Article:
Another time Paul is most open and vulnerable is when he begins to talk about his comfort at the coming of Titus. We know from the earlier chapters that he was troubled on behalf of the Corinthians. He had sent them the first letter, but he did not know how it would be received. He had gone to Macedonia when, at first, Titus was not there. But finally, Titus came to see him. He says that he was comforted in that great period of trouble to have this fellow soldier of Jesus Christ, this companion in his labor, come and bear good tidings.

When Paul writes this letter, he is particularly vulnerable. He is very frank and open as he shares his experiences and feelings with the Corinthians. The keynote of this section is his reference to the word "hearts." In verse 2 he uses "your hearts," and in verse 3 he uses "our hearts." This section is a repetition of what he wrote in the previous chapter, verse 11: "We have spoken freely to you, Corinthians, and opened wide our hearts to you"; then on that basis in verse 13 he says, " wide your hearts also." Here, in chapter 7, he says, "Make room for us in your hearts. ...I do not say this to condemn you; I have said before that you have such a place in our hearts that we would live or die with you."

Another reason for a failure of intimacy is what is called "low self-esteem" or "low self-image." Now, if men have a problem particularly in the area of the fear of intimacy, I would venture to say that, while it is true of men also, many women in our day especially suffer with low self-image. Perhaps the culture is partially to blame. Today women are told that they can be everything. Now they probably can be, but they cannot be everything at once.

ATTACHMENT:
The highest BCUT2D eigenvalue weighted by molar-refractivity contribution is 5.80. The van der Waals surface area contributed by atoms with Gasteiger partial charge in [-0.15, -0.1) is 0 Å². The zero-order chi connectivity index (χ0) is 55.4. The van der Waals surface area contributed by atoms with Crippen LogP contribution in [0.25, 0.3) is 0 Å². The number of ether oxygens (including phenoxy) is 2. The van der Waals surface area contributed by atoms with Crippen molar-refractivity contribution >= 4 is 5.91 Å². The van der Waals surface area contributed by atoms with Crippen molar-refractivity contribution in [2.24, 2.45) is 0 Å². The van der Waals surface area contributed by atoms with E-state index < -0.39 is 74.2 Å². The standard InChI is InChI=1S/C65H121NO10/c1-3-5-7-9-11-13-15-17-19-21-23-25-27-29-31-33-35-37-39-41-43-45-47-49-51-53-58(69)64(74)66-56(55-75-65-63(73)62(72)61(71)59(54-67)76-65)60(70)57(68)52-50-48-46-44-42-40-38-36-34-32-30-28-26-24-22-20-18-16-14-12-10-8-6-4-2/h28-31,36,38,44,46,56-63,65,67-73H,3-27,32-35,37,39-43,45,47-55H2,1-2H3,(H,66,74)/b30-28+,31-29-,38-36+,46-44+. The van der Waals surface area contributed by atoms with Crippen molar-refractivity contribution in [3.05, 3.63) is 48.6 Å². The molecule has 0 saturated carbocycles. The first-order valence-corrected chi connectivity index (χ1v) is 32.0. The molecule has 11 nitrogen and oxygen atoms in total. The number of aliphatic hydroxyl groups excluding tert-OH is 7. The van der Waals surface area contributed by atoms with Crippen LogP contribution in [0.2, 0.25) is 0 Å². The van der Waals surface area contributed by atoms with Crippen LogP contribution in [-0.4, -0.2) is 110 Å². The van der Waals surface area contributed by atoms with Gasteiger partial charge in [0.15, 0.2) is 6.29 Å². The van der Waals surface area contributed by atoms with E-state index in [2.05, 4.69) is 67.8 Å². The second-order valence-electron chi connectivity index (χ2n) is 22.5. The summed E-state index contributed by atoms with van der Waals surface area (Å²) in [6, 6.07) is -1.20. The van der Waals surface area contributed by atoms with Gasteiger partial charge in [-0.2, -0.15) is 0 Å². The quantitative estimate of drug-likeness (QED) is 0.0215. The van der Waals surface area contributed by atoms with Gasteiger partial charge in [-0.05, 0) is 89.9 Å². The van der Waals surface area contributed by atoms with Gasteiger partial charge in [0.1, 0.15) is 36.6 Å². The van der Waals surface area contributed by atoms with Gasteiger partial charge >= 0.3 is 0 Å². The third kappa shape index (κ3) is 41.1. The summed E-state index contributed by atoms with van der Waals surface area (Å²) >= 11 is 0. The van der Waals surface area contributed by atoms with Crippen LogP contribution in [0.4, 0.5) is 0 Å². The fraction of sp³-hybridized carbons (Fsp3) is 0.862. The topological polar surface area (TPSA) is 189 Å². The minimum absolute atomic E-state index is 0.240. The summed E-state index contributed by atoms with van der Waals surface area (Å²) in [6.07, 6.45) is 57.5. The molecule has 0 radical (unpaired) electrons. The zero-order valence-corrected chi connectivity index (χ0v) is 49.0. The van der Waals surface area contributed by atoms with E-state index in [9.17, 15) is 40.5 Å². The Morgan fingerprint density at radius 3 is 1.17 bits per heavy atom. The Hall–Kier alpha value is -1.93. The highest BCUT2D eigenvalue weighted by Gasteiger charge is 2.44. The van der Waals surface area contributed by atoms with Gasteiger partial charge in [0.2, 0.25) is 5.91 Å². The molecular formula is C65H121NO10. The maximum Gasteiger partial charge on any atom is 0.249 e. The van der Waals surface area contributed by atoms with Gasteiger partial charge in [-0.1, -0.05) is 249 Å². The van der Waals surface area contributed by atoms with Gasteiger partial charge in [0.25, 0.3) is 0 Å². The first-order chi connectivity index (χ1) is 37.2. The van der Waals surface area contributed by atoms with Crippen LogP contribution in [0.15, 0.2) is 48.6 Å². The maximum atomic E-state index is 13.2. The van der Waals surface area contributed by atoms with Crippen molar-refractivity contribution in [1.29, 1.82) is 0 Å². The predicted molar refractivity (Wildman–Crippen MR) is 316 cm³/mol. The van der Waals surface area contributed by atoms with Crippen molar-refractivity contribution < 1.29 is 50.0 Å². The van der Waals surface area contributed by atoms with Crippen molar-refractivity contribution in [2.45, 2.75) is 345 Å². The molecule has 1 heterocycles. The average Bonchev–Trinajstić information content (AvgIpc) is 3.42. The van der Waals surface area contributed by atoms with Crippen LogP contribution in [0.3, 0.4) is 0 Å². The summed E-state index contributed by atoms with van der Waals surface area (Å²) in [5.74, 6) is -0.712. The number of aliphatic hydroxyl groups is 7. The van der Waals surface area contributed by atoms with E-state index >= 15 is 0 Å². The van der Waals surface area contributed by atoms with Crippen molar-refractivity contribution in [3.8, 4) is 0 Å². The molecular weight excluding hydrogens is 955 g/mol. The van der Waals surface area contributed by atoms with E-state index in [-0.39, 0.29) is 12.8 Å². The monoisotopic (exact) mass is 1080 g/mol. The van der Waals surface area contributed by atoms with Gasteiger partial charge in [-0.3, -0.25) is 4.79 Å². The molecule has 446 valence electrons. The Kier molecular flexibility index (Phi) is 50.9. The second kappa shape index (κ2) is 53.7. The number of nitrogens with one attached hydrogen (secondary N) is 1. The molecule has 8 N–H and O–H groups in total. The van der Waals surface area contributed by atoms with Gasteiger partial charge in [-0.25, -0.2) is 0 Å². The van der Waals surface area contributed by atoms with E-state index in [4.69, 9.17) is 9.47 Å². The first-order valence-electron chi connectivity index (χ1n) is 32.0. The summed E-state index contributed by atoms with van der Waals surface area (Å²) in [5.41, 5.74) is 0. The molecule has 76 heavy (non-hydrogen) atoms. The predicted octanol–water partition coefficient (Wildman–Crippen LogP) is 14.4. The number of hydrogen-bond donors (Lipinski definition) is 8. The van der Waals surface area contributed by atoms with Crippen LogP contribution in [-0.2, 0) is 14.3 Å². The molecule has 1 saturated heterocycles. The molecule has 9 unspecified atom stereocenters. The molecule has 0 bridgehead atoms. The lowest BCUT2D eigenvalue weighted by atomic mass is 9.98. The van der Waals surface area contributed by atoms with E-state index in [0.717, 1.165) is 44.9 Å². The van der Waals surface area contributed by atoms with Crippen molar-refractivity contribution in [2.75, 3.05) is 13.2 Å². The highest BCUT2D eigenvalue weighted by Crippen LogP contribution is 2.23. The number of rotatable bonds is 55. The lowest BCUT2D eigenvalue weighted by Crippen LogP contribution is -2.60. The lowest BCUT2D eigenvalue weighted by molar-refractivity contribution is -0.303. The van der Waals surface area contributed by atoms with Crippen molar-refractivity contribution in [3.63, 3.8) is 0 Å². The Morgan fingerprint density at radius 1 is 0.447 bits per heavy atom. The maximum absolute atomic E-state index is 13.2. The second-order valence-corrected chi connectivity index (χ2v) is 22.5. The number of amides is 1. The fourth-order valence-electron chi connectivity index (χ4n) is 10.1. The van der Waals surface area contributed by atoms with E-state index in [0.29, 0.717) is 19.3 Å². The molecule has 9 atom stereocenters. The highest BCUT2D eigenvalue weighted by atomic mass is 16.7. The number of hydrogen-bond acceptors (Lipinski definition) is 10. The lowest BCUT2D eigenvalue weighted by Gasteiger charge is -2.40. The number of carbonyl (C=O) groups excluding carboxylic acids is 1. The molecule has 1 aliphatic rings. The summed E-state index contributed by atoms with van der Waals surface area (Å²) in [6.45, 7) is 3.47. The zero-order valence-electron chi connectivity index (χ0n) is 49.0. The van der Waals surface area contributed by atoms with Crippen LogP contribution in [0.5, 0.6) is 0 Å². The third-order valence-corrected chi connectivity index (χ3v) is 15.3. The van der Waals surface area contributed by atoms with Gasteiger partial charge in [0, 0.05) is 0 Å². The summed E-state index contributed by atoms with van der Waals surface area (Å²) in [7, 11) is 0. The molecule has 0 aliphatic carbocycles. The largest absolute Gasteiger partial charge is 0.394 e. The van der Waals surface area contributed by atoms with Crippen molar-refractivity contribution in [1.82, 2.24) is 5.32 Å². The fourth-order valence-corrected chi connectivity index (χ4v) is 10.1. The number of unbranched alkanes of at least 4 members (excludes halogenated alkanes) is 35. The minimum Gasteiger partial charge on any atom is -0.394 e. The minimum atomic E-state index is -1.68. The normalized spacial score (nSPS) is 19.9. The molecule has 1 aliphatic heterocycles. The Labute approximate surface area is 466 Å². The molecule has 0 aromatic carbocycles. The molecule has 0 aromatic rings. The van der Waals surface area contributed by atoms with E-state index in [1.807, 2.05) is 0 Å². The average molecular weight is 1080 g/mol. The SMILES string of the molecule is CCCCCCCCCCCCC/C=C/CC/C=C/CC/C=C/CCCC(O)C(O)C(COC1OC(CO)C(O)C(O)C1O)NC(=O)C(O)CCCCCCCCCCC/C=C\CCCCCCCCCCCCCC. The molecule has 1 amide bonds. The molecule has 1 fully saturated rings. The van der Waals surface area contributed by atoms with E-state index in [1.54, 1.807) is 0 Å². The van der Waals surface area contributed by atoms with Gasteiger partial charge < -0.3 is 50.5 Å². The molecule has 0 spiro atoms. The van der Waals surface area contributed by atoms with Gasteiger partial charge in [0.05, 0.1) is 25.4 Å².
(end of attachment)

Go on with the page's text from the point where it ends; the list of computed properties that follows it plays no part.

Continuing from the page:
In this section Paul refers again to what he was discussing in chapters 2 and 6. What distinguishes this section of the book, however, is the exceedingly intimate way he bares his heart to these Christians in the city of Corinth. Intimacy is a very important thing because it is something we all hunger for and yet it is something, unfortunately, we very seldom find.

Biblical separation also occurs in matters of business. The principle of intimacy also enters into our workplaces. Say, for example, you work for an insurance company. I do not know how you could practice separation there in a radical way because you have all kinds of people with whom you must interact. You have Christians, those of other faiths, atheists, all together. If you separate there, you will not be able to work. But suppose you want to enter into a partnership with somebody. You will share a business with your partner. Here is the point at which this principle would enter.